Saturday, November 6, 2010

Something Doesn't Always Have to Give

In the last week, I have probably danced at least ten hours. I have been recruited to Salsa Reno's Bachata Dance Troupe which entails weekly rehearsals leading up to the International Bachata Festival in January 2011. Considering that I have a full-time job, friends outside of dancing, and an endless stack of books, it is a lot of time away from other things in my life. There's ultimate frisbee and running that I have to add in to that mix. In the backburner, there's rock climbing (the most immediate one since I intend to rock climb in Koh Laoliang, Thailand in a month), GRE for Grad School, and a foreign language class before Europe next summer.

I was supposed to play frisbee at 10:30AM today, but I had to cave in to more time resuscitating and reenergizing. I was up until 3AM this morning and was dancing from pretty much 9PM onwards. My feet hate me right now. I am sorry, frisbee. My bed takes precedence. I think I might have to give you up for now.

I have been running like a madwoman at 100 miles per hour last week and my one constant fear is that I will lose time for probably one of the most important things in my life which is nurturing my spirit. I think I will absolutely loathe myself if I give that part of my life up. I checked my email today and I came across a series of lectures on "Art Sutra - Buddhism, Yoga and the Search for Selfless Expression". I missed kirtan last night, but I could still manage to go to "Art, Music and Spiritual Practice" if I so desired. And so I crawled out of bed telling myself if I can dance for 15 hours, I could do something meditative for 1.5 hours.

I walked in the room and I immediately felt embraced by the potent energy of the room, the people. I sat on the floor and dropped in. I got goosebumps. The collective energy of the room was wildly, palpably, overwhelming. I needed this.

The talk was given by Darin McFadyen, a lively person with his soul right in his laughing eyes, for everyone to take. He had long, thick hair in dreadlocks, I was curious what how they would feel like between my fingers. He had a very endearing English accent and I suspect he's from London. He sat in front of the room, on a cushion, cross-legged. He had a very lean body frame which tells me he could be at the very least vegetarian (if he's Buddhist, he very well must be), or a raw foodist, and maybe does Yoga. He had a white t-shirt on and jeans. He is a DJ. A regular guy. Nothing about him would say "spiritual" except if you picked up on the red string (is it a kalava?) tied on his right wrist.
I went to this place without any expectations. I didn't know what he was going to talk about. It turns out, it was about making your art (be it music, dance, visual) your Yoga. Making it your meditation. Making it your spiritual practice. How? Simple. By offering your art for the goodness of the world. Can you imagine this kind of loving consciousness? It's insanely radical.

I already see my dancing as a meditation. Outside of class, I get absorbed by the dance. It is a transcendental experience for me. I am lost. There is no dancer. There is no dance. One melts in the other. And I believe in the inspiring power of art in whatever shape or form. It can lift you up. It can take you to higher consciousness sometimes. It is a medium for people to come together and meet in the unitive space of the oneness. I remember a few weeks ago at a social dance party, someone approached me after I had finished dancing the merengue. She said, "It was so beautiful watching you dance." I have only been dancing a couple months then and I was so honored to touch something in a complete stranger without doing anything extra-special or world-churning. I just danced.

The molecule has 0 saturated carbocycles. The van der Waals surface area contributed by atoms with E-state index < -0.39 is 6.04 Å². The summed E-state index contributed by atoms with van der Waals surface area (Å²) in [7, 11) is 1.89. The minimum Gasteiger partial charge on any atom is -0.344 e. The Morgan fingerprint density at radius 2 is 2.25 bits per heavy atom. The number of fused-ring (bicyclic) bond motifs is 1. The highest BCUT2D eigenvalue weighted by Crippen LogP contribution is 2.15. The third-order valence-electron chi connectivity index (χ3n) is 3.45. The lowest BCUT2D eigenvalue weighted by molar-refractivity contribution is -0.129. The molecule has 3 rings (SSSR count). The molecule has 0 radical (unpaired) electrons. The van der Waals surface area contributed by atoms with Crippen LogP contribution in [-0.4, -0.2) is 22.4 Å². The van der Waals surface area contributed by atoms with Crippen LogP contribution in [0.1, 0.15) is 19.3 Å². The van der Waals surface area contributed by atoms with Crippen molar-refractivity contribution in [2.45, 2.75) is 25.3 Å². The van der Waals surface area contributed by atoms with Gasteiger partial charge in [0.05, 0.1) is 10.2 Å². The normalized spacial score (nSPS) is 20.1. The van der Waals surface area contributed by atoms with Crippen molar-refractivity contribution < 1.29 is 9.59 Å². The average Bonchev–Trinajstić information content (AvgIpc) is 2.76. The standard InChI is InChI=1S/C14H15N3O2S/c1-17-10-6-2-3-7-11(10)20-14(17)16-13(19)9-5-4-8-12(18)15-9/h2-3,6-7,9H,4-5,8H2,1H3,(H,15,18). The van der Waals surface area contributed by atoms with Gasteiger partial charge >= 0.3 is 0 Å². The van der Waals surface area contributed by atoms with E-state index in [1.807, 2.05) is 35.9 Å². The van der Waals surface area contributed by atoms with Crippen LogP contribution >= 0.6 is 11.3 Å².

But to offer dancing for the love of humanity? That is just totally radical. I have never heard of such a thing. But I see the unseen in this DJ and I touch it. The genuineness. I intuitively see that this is what he does. This is his truth. This is reality. He believes in it with every strand of his wild dreadlocks. If he can do it, why in the world can't I?

I am deeply attached to my spiritual practice. I often say that it saved my life. And my belief is, all beings, at some point in their lives, have to find it. It is an inevitability. To even fathom that I could lose it because I am pouring myself into other things kills me. But today, I realized that something doesn't always have to give. There can be a merger of these two passions. They are not delineated. They are different expressions that can lead to the same place.

And it blows my mind that until noon today, I did not know that I would be meeting such a soul today with such a message. There are no accidents.

When the talk was over, Darrin and I chatted for a little bit. He grasped my hands and held me tight and we were crown-to-crown. We were not talking - it's not necessary. We held each other and was lost in the pure love of it.

True unconditional love, baby.

Unconditional love from me to you and Namaste,

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